of current and future expected utility becomes positive. While I have computed it for the

intergenerational transfers, constant debt, and debt rollover cases presented earlier, I do

47

Going beyond the framework above, a standard argument for deficit fi-

nance in a country like the United States is its potential role in increasing

demand and reducing the output gap when the economy is in recession.

The financial crisis, and the role of both the initial fiscal expansion and the

later turn to fiscal austerity, have led to a resurgence of research on the topic.

Research has been active on four fronts:

The first has revisited the size of fiscal multipliers. Larger multipliers

imply a smaller increase in debt for a given increase in output. Looking at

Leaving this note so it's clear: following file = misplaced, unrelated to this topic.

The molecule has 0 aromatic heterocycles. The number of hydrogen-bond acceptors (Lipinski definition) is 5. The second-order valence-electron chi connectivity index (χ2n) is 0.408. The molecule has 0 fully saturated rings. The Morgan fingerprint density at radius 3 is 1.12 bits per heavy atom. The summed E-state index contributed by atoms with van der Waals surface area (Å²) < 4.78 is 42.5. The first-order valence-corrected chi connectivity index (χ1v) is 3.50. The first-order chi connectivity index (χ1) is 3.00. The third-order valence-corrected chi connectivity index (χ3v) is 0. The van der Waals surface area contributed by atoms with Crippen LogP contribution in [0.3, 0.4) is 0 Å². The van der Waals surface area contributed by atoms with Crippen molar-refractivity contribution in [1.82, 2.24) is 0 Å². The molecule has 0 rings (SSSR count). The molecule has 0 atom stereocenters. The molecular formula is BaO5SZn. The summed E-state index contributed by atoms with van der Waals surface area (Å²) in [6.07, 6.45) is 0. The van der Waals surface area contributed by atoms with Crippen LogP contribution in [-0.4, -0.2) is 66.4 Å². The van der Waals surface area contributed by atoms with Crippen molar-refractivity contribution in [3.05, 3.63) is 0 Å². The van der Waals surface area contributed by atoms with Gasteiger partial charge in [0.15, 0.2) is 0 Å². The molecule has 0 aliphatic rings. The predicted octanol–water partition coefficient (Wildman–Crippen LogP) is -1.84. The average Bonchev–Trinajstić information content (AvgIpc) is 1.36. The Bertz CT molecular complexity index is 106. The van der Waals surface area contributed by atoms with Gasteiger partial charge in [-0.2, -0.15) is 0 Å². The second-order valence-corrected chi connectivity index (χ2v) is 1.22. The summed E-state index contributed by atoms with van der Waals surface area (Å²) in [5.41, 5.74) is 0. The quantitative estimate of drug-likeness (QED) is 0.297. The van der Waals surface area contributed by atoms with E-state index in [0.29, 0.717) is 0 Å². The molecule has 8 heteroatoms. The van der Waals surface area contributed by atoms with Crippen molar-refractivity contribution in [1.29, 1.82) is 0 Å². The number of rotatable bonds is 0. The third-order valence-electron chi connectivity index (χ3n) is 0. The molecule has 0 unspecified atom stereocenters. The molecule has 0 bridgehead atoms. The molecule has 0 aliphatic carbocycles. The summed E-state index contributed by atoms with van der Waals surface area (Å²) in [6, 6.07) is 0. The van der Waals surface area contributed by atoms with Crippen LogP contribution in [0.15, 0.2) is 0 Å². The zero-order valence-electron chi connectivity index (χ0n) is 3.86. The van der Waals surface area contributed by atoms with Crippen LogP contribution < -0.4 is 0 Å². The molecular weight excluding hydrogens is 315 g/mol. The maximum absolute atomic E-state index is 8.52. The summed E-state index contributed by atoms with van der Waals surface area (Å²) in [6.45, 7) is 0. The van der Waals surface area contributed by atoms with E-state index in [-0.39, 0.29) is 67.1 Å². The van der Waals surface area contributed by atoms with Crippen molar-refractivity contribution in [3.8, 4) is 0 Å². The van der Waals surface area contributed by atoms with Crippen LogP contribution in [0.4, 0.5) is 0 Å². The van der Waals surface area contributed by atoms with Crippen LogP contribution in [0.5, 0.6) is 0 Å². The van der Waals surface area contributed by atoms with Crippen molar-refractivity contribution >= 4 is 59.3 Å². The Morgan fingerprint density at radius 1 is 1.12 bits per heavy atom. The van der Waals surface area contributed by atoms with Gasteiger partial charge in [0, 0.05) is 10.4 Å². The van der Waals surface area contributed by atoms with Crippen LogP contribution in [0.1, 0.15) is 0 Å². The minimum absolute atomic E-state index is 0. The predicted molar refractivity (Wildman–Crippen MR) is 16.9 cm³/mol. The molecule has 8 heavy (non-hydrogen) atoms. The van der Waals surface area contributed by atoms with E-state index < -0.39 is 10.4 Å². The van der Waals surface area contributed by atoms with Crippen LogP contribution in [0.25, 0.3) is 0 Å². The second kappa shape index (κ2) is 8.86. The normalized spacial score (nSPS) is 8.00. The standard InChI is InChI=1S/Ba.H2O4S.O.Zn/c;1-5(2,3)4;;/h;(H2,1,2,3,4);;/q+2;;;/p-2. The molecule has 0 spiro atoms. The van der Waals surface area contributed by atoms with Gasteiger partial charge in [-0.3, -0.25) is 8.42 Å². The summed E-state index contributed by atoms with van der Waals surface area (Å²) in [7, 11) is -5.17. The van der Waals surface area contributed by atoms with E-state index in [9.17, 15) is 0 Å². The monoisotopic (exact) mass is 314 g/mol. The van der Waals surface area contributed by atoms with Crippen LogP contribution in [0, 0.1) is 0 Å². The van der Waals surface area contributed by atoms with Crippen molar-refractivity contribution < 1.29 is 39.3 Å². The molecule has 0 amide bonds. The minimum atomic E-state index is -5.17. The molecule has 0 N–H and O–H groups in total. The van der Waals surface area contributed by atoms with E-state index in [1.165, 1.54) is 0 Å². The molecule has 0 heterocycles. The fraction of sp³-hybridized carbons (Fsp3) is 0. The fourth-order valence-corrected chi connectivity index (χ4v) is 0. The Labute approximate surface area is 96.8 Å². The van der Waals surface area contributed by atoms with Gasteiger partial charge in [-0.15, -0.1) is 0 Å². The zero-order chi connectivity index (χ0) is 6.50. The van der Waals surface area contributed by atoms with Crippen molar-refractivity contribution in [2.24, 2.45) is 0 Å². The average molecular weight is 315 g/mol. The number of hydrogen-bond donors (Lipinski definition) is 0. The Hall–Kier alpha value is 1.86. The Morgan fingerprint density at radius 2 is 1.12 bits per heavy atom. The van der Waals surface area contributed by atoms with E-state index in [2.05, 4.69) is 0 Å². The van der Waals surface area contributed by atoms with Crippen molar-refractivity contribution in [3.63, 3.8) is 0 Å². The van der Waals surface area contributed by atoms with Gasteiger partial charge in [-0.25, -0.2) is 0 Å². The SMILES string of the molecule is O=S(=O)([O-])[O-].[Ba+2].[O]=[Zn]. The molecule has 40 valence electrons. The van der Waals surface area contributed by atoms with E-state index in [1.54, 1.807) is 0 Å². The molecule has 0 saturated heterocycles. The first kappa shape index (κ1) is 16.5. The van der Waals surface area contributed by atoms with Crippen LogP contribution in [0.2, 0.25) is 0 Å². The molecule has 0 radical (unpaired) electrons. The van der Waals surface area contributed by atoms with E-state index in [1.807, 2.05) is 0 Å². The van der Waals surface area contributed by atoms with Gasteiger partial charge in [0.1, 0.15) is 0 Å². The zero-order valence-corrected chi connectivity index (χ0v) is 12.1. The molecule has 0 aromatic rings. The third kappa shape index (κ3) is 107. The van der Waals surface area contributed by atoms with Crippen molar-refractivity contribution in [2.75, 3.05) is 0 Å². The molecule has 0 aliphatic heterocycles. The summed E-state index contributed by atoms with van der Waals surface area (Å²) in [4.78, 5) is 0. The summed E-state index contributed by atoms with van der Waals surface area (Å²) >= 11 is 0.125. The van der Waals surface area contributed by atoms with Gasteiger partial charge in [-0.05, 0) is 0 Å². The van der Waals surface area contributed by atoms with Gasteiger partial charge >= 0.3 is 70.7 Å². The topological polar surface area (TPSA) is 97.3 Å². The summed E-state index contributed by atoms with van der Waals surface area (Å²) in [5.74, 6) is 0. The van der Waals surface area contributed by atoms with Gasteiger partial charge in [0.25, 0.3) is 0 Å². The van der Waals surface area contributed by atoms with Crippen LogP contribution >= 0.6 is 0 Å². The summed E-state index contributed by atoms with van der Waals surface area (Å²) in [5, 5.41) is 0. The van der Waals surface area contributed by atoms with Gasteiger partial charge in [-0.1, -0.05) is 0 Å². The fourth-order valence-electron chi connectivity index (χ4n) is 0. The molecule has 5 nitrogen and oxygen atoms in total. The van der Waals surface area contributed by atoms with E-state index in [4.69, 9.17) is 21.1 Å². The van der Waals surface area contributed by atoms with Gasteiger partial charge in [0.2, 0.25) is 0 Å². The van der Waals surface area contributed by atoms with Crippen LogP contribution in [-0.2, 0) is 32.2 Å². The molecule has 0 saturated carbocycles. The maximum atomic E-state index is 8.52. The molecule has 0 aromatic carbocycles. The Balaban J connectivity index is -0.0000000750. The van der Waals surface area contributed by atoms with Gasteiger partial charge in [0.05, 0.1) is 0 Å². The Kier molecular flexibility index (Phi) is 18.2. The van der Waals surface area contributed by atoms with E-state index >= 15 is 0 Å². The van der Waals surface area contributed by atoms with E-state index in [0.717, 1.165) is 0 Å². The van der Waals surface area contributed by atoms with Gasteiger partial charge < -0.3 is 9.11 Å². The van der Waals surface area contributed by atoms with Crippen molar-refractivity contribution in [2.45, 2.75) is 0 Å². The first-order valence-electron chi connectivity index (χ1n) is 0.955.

the Great Recession, two arguments have been made that multipliers were

higher during that time. First, the lower ability to borrow by both households

and firms implied a stronger effect of current income on spending, and thus

a stronger multiplier. Second, at the effective lower bound, monetary au-

thorities did not feel they should increase interest rates in response to the

fiscal expansion.38

The second front, explored by DeLong and Summers (2012) has revisited

the effect of fiscal expansions on output and debt in the presence of hys-

teresis. They have shown that even a small hysteretic effect of a recession

on later output might lead a fiscal expansion to actually reduce rather than

increase debt in the long run, with the effect being stronger, the stronger the

multipliers and the lower the safe interest rate.39 Note that this is a differ-

ent argument from the argument developed in this paper: The proposition

is that a fiscal expansion may not increase debt, while I argue that an in-

crease in debt may have small fiscal and welfare costs. The two arguments

not present the results here The model above is too crude to allow for credible quantitative